At the top of Lowell Narcisse’s Twitter account is pinned a message he wrote from March 2016:
“One of the hardest decision(s) you’ll ever face in life is choosing whether to walk away or try harder.”
Interesting choice of words by the young quarterback, made even more interesting by his decision Tuesday.
On a bombshell day for the LSU football program, Narcisse, the redshirt freshman from St. James, decided to walk away. Apparently not liking the trend the four-man LSU quarterback derby was taking, he is taking his ball and heading elsewhere.
Fourth-year junior Justin McMillan may not be far behind. Like Narcisse, he was absent from LSU’s steamy and shockingly newsworthy practice Tuesday. He, too, is possibly off in a quiet corner somewhere, contemplating his football future.
By this point, you all surely know that LSU coach Ed Orgeron imported Ohio State graduate transfer Joe Burrow after spring practice. One transfer could have been expected after that — and especially after Orgeron and offensive coordinator Steve Ensminger immediately praised Burrow for his work ethic and football acumen.
To be sure, Coach O in particular has been careful not to name any quarterback as a starter for the Sept. 2 Miami game.
He has not even named a front-runner, saying the practice repetitions are being kept at an even mix, though arguably the time is now for someone to be No. 1.
Orgeron said he promised Burrow only a chance to compete. LSU’s incumbent quarterbacks — McMillan, Narcisse and Myles Brennan — were offered the same chance after an inconclusive spring practice in which none of them charged to the front of the line.
Apparently, though, something changed after the Tigers’ first preseason scrimmage Saturday. Though the numbers Orgeron provided from the closed session painted a picture of a tight grouping, one has to believe the LSU coaching staff showed the team a depth chart afterward, and that the numbers there did not please at least two pairs of eyes.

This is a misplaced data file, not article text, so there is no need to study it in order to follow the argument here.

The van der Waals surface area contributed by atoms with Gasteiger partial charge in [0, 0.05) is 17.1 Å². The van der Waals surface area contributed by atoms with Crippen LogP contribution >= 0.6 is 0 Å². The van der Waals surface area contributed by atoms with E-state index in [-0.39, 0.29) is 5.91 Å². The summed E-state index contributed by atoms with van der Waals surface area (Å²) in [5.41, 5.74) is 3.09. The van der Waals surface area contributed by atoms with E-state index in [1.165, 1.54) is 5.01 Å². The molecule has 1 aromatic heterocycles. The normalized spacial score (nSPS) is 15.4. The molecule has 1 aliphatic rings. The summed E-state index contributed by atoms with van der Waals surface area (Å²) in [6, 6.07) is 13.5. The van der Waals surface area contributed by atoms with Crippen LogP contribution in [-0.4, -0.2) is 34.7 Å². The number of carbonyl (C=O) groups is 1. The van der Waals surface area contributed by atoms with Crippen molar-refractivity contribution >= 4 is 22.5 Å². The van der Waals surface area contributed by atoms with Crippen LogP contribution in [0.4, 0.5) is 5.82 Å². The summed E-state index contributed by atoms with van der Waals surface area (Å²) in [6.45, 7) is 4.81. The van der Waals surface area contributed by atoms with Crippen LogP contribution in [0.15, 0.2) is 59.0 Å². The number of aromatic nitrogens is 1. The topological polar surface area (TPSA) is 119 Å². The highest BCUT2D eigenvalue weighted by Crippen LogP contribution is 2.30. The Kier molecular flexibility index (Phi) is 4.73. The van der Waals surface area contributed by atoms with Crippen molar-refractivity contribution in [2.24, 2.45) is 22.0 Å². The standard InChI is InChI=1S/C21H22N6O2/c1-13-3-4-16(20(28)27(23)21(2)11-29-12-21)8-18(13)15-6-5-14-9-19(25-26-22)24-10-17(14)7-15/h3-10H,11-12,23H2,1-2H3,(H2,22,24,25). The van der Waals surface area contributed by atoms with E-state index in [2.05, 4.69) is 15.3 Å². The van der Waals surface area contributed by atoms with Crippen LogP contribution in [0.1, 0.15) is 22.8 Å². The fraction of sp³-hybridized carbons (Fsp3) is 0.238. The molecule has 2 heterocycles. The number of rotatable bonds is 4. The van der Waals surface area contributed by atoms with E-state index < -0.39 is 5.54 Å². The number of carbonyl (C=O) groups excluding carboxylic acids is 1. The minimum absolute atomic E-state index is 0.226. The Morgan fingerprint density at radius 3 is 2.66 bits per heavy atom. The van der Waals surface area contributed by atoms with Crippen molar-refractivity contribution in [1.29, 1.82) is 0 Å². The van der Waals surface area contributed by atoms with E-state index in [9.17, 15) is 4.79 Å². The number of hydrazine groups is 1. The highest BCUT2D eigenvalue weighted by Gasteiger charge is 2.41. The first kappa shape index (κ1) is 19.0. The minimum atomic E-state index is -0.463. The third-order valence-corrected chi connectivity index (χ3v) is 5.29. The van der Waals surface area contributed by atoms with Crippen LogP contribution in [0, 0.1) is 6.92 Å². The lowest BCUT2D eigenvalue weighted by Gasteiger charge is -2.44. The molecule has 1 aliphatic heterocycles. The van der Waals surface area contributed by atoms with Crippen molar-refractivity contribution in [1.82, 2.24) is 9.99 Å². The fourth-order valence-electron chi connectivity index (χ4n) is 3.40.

Based on what we observed at practice Tuesday, Burrow was first and Brennan was second.
For Narcisse, at least, those numbers did not add up.
One could understand why McMillan would go. He is a fourth-year player having already used up his redshirt season. He wants to play, somewhere. It has to be a bitter pill to come so close to taking the lead for the starting job as McMillan did in the spring, then watch it slowly sail over someone else’s horizon.
Narcisse is another matter. He just redshirted last season, leaving him (potentially) four seasons to play four. By all accounts, Ensminger was ginning up a wildcat package to showcase his dual-threat abilities, abilities Narcisse tweeted Tuesday night he would now “showcase” elsewhere. He would’ve had to show the patience of a Matt Flynn, perhaps, who did not start until his fifth year in 2007, but there is certainly precedent.
To his credit, the announcement by Narcisse was devoid of anger or self-pity. In fact, he thanked Orgeron and Ensminger for the opportunity. He took the high road, and now is taking the road out of Baton Rouge instead of waiting for his turn at LSU.
So now the LSU quarterback situation becomes much more sharply defined. And precarious. Throw a few more “ifs” onto the stack carried by a team already burdened with them.
If Burrow gets injured or struggles, and if Brennan can not take up the reins in a satisfactory fashion, and if McMillan leaves as well, the Tigers would be left with precious few other options.
There is Andrew Sale, a transfer from Tennessee Tech; Jordan Loving, a walk-on from Riverside Academy; and a bevy of other talented athletes dotting LSU’s roster who were quarterbacks in their previous prep lives.
However it turns out, a season on the brink for LSU just got, well, brinkier.
Every athlete must choose his own path, even one as curious as the one Narcisse chose Tuesday.
Another tweet from Narcisse, apparently from late Monday night:
“I don’t live my life for you to understand…”
That is never more true than right now.